- A new method that allows an app to see which notifications are currently "alive" and active
Developers can use these new modes and methods to distinguish what's important from what isn't, give us a visual cue about what we're getting notified of, and allow us to decide when and where notifications we asked for inside their apps should be given.
This all sounds great, but we'll also have to depend on developers using these new tools in the correct way. Notifications — and interacting with them — has historically been one of Android's strongest points. Additions to the way developers can customize and bolster their usefulness are always welcome.
Bluetooth Stylus support
If you've used a Galaxy Note 4 with the S Pen, you know how cool using an active stylus can be. We're talking actual interaction, and not just stabbing the display with a rubber-tipped stick. Google is providing support for Bluetooth styli in Android M, and some of the cool features we have seen in the Note series will be possible in vanilla Android.
When you pair and connect a compatible Bluetooth stylus, support for things like pressure sensitivity, screen touches and button (on-stylus buttons) is available and developers can leverage this data inside their apps.
Look for things like a dialog or app launcher when you press the button on your stylus, as well as better drawing and writing support to come to apps in Google Play when M is available.
4K Display Mode
Support for 4K (Ultra HD 3840 X 2160) resolution will be baked into Android M. While the merits of a 4K display on a smartphone can be discussed and debated to death, everyone will agree that this is great for things like Android TV.
UHD will soon become commonplace, and Android will be ready for it.
Phil, I need a new TV. For testing purposes. (Ed. note: No.)
A sort of theme engine is coming in Android M, and Google needs to provide a way for developers to support it in the navigation and menus of their apps. That's what we have here.
When a user selects to use a dark theme, words and images need to be a lighter color. The opposite is true if a user chooses a light theme. While much of the text and imagery components can be colorized by the system, these new methods allow developers to follow user applied color themes inside any portion of their app.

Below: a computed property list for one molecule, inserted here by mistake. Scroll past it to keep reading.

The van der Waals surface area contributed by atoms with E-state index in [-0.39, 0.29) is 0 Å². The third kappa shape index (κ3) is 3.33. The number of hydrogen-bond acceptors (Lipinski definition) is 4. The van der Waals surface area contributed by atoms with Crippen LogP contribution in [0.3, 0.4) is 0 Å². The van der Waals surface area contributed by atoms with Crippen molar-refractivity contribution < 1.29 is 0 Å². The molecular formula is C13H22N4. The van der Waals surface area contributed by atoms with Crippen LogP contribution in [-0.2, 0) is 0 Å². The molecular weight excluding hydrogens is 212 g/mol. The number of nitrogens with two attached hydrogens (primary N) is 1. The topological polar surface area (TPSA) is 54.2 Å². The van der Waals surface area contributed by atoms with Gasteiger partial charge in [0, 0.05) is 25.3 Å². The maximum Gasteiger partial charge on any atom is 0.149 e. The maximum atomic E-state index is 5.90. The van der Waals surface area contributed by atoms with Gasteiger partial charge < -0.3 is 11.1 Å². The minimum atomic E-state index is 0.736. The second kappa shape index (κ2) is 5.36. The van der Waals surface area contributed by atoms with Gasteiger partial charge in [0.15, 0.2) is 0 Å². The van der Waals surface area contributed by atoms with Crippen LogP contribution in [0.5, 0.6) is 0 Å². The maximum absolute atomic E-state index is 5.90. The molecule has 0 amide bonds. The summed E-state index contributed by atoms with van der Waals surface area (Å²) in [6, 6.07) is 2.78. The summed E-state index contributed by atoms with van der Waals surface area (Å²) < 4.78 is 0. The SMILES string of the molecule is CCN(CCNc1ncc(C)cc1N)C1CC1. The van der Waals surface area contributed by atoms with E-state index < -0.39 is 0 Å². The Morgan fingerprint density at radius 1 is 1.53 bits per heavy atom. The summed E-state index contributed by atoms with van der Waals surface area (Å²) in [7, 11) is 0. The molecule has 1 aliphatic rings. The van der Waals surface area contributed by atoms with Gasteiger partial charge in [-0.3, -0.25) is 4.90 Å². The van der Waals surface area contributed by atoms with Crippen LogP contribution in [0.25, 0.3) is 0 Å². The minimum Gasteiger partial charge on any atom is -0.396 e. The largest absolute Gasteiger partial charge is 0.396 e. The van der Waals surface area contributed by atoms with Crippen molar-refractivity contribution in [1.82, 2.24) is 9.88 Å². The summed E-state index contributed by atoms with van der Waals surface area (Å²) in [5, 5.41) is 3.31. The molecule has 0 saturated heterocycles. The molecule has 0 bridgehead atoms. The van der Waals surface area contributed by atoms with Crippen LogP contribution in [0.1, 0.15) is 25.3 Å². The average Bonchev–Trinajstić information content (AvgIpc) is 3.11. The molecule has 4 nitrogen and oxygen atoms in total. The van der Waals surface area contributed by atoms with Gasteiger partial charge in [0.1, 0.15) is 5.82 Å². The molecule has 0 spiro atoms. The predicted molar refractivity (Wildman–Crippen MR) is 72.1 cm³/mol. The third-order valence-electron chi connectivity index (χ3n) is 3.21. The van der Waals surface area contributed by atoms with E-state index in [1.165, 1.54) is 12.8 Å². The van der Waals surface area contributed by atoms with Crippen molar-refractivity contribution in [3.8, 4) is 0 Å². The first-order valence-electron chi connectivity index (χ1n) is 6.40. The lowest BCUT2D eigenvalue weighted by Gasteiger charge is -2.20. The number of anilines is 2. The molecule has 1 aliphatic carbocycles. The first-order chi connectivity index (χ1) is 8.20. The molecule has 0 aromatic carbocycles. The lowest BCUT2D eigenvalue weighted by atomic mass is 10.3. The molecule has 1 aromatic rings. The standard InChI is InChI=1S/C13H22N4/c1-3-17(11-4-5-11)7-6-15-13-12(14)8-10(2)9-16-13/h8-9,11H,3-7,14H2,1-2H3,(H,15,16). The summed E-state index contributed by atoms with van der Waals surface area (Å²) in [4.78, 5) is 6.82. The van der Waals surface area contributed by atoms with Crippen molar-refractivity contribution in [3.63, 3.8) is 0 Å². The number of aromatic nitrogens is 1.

Android M will bring some new audio features to developers. Native support for the MIDI protocol will let devs send and receive MIDI events (think musician software like GarageBand here) and create objects that override system audio defaults.
Applications will be able to allow audio devices to hook into the system to support things like Voice Actions from a game controller or remote control. Like the controllers and remotes we see for Android TV devices.
Applications will also be able to retrieve a list of connected audio devices, which can be sorted and app audio routed through a specific source. The PlayStation 4 uses this sort of feature, where the controller's audio jack be be set to play chat audio while game audio is sent through the TV sound system.
While these new features are pretty specific, there is some really cool stuff here.
New capabilities to the video processing APIs include new ways to synchronize audio and video streams (I get twitchy when the mouth doesn't match the words when I watch a video, and I can't be the only one), and new ways to set and reclaim video instances to better support the DRM we all hate but know is necessary.
There's also a new method to set fast or slow motion in video that will automatically stretch or speed things up in tandem with the audio.
Again, these are pretty specific changes, but should be important to the people making apps that display video. And we all love to use apps that display video!
I'm going to go out on a limb and say that most of us have used the camera flash on our phone as a flashlight. I know I do it when Rex or Sammy (our dogs) decide they need to pee at 4 in the morning. Or when Jerry needs to do the same.
The new Flashlight API recognizes this. It exists only so that developers can use the camera LED as a flashlight without turning on the entire camera software stack, which is how it has to be done now.